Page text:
Your Name: James Ellis
Occupation: Journalist/marketeer/nutrition expert/personal trainer (I call it a ‘portfolio of employment’ other people call it ‘a 52-year-old tw*t who still doesn’t know what he’s best at’.
Home Town: Leeds/Athens
Twitter Account: @worldofjames
What is your running background?
Archetypical fattie who decided to do something about it. Started running, realised he’d topped out on shorter distance speed and was convinced to go long… you’ve read the story. Like Steve Way, but not half as good, fast, or, indeed, thin.
When did you first start running Ultra marathons and why?
Along with David Bone, I kind of fell into it thanks to our pals (and fellow Spartathletes) Jamie Holmes and Darren Strachan. Jamie’s daughter has a condition called hemiplegia. He wanted to raise money for her, and he asked us to join him running the Brighton Marathon one week, the London the next and running from Brighton to London in between. As we set off on the latter, Jamie’s mum – bless her – sent us an article saying “if you think you’re running loads, have a look at this.’ It was about Spartathlon. We had 11 hours to spare running between Brighton and London and decided to give it a go. Little did we know…
When or where (at which events) are we most likely to see you?
I’ve actually ran Spartathlon more than any other ultra (insert blushing and/or shocked emoji)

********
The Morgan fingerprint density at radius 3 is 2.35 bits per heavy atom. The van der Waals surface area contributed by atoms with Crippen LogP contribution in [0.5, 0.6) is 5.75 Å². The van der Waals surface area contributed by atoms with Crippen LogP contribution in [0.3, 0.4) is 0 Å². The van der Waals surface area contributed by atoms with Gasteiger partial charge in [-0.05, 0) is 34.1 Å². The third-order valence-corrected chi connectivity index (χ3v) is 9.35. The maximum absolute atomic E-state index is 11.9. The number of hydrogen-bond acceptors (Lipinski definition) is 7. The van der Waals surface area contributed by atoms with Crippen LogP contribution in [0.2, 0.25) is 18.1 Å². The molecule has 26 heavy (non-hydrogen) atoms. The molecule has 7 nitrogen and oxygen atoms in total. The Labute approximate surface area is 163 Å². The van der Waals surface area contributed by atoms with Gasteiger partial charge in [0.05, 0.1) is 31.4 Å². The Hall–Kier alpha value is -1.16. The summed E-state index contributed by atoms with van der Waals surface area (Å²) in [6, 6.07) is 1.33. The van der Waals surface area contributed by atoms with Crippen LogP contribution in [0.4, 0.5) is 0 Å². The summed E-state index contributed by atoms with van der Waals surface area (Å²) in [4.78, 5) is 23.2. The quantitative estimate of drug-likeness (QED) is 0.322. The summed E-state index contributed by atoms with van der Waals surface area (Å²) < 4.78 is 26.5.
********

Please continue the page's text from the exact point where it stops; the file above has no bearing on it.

What are your personal key running achievements to date?
Four successive Spartathlon finishes (2015, 16, 17 and 18), third in the Athens 24 in 2019 which got me an AQ for 2019 and 2020, a couple of top 12 KACR finishes and the odd podium elsewhere – usually when there’s no one half decent running.
What was your hardest race experience?
Spartathlon 2019 was a pretty shitty experience – quite literally. My dream had been five in a row, then make way for people who know what they’re doing. I’d AQ-ed at the Athens 24 in the January and had actually started to take myself seriously as a half-decent ultra runner – not particularly fast, but dogged – and then I got to the start at the Acropolis.
My pre-race strategy had always been to go to the start in our crew car, find the portaloos and have a final number 2 before the gun. Last year, those loos had been moved and by the time I found them the coaches had arrived and the queues were massive. The clock was ticking to the start and my stress levels were rising, when I finally got in at 6.50, it was still dark, I pulled down my shorts, went to sit down, lost my footing, shot out a hand and stuck it in the shit someone else had kindly done – on the seat. Yes folks, with five minutes to go, my hand was covered in someone else’s crap. Luckily, someone had left a bag of wet wipes, so I got off what I could and made it to the start just as they were counting down. It took me about 10 miles to find a garage where I could – finally use the loo – and wash my hands, but I couldn’t get the thought out of my head or the stink from my nose.
By Megara (the Marathon point) I was 20 minutes down on my target and as the heat kicked in, the next stretch to Corinth kicked my ass as I arrived just 25 minutes ahead of the cut off. For the next five hours or so, I carried on, gaining a bit of time, then losing it again. Then my left shin started to play up and I started to hobble, finally calling time on myself a couple of checkpoints after half way. I don’t know whether the limp was psychosomatic or not – but I do know I was probably a bit cocky in the run up to the race, thinking finish number five was in the bag before the race started. The truth is, you can’t underestimate Spartathlon – and that’s what I probably did, shit show or not.